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Digital enables Hess’ Stampede journey

Karen Boman Tuesday, 31 October 2017 23:27
Stampede subsea layout. Photo from Hess.

A combination of LEAN business practices, technology, and a digital approach will enable Hess to bring online its Stampede tension leg platform project in the deepwater Gulf of Mexico under budget and six months ahead of schedule, a Hess executive told attendees at GE’s Mind+Machines event on 25 October in San Francisco.

Stampede is scheduled to start oil production in Q1 2018.  Located in 3500ft of water approximately 115mi south of Port Fouchon, Louisiana, the field is estimated to hold between 300-350 MMboe in gross recoverable resources in Miocene subsalt reservoirs. Hess operates Stampede with 25% interest.  Greg Hill, Hess president and COO, said in the company’s Q3 earnings call on 25 October,  that all pipeline pre-commissioning was completed during Q3. Three wells have been drilled and completed.

Digital technology is a key component of the company’s success, allowing Hess to create and protect value in a low oil price environment, said Brian Truelove, senior vice president of global services for Hess, said at Mind+Machines. Hess has seen digital positively impact production growth, cash margins, capital efficiency, risk management, and health safety environmental improvement, Truelove said. Digital technology is allowing the company to connect reservoir data from beginning to end, and the cloud enables the company to rack subsurface data without large data centers.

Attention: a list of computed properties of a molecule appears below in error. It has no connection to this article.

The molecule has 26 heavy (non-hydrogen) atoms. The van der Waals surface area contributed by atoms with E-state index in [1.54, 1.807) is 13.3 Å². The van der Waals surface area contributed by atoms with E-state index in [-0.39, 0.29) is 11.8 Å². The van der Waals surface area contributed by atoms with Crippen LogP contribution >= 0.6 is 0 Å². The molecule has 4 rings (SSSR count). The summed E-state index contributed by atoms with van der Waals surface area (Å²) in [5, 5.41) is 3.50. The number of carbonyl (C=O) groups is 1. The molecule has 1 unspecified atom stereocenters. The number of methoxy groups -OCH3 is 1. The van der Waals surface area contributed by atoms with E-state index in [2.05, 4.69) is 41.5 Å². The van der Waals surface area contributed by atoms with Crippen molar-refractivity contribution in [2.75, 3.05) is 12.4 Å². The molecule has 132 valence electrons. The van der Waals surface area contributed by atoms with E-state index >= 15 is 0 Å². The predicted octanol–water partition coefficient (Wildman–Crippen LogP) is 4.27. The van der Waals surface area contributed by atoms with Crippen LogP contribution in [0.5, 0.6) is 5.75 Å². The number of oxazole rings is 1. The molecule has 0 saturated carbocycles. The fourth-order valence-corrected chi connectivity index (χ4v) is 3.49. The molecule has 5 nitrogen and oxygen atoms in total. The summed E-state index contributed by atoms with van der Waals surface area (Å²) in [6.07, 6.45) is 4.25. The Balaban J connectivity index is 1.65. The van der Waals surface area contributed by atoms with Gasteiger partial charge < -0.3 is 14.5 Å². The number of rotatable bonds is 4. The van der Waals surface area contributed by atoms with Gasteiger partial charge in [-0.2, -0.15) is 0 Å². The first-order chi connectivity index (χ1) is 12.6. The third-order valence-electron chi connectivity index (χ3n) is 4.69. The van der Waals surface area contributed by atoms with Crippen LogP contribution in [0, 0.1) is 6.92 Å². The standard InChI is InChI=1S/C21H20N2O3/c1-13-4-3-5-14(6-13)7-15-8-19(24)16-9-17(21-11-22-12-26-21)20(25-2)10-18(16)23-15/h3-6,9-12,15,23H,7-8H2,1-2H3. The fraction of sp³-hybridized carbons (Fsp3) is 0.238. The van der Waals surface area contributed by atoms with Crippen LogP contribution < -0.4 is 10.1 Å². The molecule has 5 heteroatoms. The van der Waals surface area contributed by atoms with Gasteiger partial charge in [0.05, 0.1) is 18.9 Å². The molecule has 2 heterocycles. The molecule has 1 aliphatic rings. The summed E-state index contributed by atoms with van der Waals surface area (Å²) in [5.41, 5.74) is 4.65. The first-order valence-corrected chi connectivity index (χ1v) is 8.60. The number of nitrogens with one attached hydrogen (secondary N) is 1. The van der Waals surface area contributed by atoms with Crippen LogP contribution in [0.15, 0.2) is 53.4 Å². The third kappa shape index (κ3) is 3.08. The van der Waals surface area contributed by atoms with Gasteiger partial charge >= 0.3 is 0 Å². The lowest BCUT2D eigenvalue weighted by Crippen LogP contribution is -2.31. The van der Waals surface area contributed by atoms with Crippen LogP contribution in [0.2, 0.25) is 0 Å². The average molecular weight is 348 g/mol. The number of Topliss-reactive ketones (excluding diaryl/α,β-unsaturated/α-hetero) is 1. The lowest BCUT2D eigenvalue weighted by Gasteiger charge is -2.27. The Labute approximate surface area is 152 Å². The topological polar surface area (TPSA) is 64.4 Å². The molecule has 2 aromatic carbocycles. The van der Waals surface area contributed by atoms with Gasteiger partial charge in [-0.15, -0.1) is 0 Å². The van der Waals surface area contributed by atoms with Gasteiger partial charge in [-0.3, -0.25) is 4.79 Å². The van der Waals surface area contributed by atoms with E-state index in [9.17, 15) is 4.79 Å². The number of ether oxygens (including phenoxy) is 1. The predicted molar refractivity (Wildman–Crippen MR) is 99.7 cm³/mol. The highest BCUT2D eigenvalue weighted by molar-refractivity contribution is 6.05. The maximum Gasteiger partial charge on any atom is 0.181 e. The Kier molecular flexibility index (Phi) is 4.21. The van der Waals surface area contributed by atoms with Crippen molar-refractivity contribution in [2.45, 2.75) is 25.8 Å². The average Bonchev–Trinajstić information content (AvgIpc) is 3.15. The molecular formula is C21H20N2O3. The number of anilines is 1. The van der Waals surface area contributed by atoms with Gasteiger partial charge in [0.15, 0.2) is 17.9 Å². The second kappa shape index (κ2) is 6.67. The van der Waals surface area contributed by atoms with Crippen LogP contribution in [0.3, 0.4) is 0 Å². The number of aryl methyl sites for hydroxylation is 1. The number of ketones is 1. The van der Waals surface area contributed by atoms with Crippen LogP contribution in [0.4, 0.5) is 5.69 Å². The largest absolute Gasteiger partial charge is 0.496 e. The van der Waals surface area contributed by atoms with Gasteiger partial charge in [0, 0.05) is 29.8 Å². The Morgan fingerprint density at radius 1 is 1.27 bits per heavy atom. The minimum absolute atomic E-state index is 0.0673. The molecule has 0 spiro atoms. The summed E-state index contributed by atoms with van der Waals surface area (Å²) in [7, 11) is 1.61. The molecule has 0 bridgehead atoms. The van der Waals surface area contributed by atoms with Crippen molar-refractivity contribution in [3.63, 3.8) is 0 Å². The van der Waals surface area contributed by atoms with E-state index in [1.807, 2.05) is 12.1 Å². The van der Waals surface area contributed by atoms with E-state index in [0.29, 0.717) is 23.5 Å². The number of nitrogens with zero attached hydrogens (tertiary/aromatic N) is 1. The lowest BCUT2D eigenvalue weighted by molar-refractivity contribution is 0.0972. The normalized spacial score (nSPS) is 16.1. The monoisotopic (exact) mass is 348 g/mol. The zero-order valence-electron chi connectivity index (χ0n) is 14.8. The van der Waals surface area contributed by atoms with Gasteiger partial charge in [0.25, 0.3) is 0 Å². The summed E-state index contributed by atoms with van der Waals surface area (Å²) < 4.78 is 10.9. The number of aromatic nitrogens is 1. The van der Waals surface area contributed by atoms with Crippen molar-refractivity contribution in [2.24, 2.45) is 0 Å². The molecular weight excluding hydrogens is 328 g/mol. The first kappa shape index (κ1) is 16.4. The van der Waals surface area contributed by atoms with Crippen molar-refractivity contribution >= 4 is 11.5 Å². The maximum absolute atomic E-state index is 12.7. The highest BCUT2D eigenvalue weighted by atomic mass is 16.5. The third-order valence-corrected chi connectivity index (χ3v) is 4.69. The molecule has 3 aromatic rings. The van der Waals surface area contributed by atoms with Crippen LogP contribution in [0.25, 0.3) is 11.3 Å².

“We need access to lots of processing power, and it’s great that we can turn it on when we need it and turn it off when we don’t,” Truelove said. Hess also is using digital technology to enhance the user experience of its workers. For example, a geophysicist wants to be able to see their data immediately in a format they can use in their work.

Technology such as predictive analytics and machine learning will enable the company to not only address issues in drilling and production before they become problems, but free workers from repetitive tasks so they can tackle value-adding work. Robotics process automation also has been a real gamechanger for Hess, Truelove said.

Hess sees digital as imperative in today’s market, but Hess’ digital transformation is only part technology, and is primarily a cultural journey, Truelove said. This cultural shift is about moving from a “know-it-all” to a “learn-it-all” company that isn’t afraid to try lots of new things, can fail fast and can pivot.

Examples of the cultural change at Hess include a remote operations center that allows the company to monitor wells being drilled around the world. When Hess first set it up, the workers on drilling rigs thought it was like Big Brother would be watching over their shoulder, second guessing everything they were doing. But people quickly realized that the remote monitoring center had their back to help them make critical decisions, Truelove said.

Digital across the value chain is enabling Hess to get the most value from its assets and do so in a safe, environmentally sound manner, Truelove concluded.

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2018-10-22 01:59:45am